Assessment of microplastic pollution in the aquatic ecosystems – An indian perspective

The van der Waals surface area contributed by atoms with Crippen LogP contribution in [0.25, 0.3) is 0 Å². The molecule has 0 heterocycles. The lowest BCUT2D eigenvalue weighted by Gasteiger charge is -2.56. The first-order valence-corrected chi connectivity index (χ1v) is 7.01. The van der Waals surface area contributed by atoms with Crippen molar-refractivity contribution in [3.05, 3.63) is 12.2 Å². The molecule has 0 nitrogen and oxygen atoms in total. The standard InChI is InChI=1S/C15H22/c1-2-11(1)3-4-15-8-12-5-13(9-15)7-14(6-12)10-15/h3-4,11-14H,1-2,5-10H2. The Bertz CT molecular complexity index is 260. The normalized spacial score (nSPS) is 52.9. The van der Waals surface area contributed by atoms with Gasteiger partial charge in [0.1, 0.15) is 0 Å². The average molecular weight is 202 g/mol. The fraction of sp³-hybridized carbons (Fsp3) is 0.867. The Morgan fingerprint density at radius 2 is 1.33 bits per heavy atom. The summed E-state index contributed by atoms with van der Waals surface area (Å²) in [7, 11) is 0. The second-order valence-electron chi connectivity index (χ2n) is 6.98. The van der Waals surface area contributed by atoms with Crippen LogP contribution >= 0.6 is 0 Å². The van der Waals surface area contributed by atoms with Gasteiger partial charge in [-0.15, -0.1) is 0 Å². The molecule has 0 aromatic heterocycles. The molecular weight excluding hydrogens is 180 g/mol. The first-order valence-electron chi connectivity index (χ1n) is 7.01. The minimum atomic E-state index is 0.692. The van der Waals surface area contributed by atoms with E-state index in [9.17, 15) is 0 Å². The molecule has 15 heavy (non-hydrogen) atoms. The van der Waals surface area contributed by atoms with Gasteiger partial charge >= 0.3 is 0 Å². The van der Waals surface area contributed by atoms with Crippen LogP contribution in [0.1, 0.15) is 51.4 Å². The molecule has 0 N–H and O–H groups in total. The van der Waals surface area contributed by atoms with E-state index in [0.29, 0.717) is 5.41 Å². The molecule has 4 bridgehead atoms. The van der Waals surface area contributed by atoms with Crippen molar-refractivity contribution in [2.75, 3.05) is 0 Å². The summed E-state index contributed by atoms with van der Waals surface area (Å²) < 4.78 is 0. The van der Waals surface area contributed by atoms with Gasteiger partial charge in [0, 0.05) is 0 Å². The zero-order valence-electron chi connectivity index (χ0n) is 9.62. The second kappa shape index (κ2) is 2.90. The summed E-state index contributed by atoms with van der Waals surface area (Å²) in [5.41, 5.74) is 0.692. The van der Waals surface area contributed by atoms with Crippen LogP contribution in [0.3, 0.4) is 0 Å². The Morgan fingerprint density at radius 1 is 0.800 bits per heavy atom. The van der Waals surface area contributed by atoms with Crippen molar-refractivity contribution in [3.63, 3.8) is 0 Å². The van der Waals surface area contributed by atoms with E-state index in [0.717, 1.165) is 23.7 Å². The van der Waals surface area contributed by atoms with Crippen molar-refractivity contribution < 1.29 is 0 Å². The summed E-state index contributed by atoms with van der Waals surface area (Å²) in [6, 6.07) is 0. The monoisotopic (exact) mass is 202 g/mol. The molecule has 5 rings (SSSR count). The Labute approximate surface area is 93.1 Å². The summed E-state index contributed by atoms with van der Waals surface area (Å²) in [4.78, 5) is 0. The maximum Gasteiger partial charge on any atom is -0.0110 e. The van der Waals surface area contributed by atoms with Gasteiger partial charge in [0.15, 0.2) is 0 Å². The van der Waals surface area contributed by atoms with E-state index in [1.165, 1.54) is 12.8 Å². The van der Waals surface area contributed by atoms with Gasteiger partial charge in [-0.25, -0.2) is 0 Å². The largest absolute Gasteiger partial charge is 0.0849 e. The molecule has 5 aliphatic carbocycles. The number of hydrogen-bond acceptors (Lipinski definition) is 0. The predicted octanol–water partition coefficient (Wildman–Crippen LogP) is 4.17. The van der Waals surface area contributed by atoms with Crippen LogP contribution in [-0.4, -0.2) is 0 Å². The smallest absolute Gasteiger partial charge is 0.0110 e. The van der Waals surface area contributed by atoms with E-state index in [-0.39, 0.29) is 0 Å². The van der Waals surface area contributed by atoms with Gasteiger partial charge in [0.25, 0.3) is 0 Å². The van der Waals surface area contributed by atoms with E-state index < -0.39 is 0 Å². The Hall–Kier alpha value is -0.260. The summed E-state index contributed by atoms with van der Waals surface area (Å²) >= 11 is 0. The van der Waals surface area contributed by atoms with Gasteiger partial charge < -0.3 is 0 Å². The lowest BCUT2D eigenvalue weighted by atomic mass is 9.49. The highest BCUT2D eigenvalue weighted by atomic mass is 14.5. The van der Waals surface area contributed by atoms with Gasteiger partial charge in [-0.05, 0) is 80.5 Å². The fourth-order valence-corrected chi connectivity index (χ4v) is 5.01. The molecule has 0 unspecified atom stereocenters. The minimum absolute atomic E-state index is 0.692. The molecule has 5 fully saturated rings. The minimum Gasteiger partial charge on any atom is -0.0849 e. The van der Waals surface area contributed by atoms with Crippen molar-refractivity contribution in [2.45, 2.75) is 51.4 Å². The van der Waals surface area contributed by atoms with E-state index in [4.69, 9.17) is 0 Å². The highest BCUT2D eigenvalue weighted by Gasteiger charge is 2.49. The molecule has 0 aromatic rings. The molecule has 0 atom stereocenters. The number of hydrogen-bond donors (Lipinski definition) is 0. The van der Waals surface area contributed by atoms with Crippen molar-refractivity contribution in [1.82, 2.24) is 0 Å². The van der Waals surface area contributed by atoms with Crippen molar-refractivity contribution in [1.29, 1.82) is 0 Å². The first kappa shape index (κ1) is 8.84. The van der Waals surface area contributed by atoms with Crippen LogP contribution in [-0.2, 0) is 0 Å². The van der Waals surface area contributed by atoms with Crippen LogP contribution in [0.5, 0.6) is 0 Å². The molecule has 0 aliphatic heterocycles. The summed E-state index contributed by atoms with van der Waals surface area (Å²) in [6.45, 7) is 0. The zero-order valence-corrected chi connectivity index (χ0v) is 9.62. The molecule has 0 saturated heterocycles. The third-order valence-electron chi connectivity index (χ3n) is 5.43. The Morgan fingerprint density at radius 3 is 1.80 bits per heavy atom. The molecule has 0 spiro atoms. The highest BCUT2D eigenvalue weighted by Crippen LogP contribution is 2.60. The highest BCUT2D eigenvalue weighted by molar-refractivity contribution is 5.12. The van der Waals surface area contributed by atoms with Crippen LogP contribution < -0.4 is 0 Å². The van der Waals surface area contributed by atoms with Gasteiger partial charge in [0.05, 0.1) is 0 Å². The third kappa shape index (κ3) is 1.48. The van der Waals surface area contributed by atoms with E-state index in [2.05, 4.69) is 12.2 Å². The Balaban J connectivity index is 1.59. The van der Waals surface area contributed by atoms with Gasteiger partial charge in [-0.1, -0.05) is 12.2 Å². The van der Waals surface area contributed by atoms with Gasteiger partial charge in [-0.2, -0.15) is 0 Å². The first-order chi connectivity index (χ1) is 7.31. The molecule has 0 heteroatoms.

Microplastics (MPs) are ubiquitous in the aquatic environment due to plastic waste proliferation in diverse sectors. The recent years have witnessed exponential growth in the number of studies focusing on their occurrence, distribution and toxicity in several parts of India. The overarching aim of this article is to evaluate the sources, abundance, and characteristics of MPs reported in the sediments, water, and biota of the aquatic ecosystems in India. The review revealed that while the MPs from land-based sources such as littering, domestic sewage, and industrial runoff were carried by rivers and streams, MPs from other sources including marine litter and accidental spillages during shipping directly enter the aquatic environment. The unique hydrodynamic conditions during the southwest and northeast monsoons were found to influence the abundance and distribution of MPs in the Indian aquatic ecosystems. Although the seaward flushing and monsoonal flux were reported to increase the abundance of MPs, the reversal of the winds and currents during the NE monsoon was observed to oppose the drift of MPs towards the Goa coast. The reported higher concentrations of MPs in the beach sediments collected from the high tide line (1323 ± 1228 mg/m2) as compared to that of low tide line (178 ± 261 mg/m2) along the southeast coast of India also emphasize the tidal influence. While the shape and type of MPs can help in determining their sources, their size and colour might influence their ingestion in aquatic biota and also indicate the amount of degradation. The variability in the characteristics of MPs observed between different studies could also be a factor of difference in the sampling and analysis techniques adopted. Although the general practice of degutting before consumption could lower the risk of MPs transfer from fish, popular delicacies of dried fish and shrimps could be potential sources of human ingestion. Since the research was mostly confined to the southern coasts of India and some urban recreational beaches, the MP pollution on other coastal regions of India remains largely unexplored. Moreover, with very few studies reporting on the MP pollution in the freshwater ecosystems, the wide network of rivers and enclosed water bodies could also be the major focus of future research.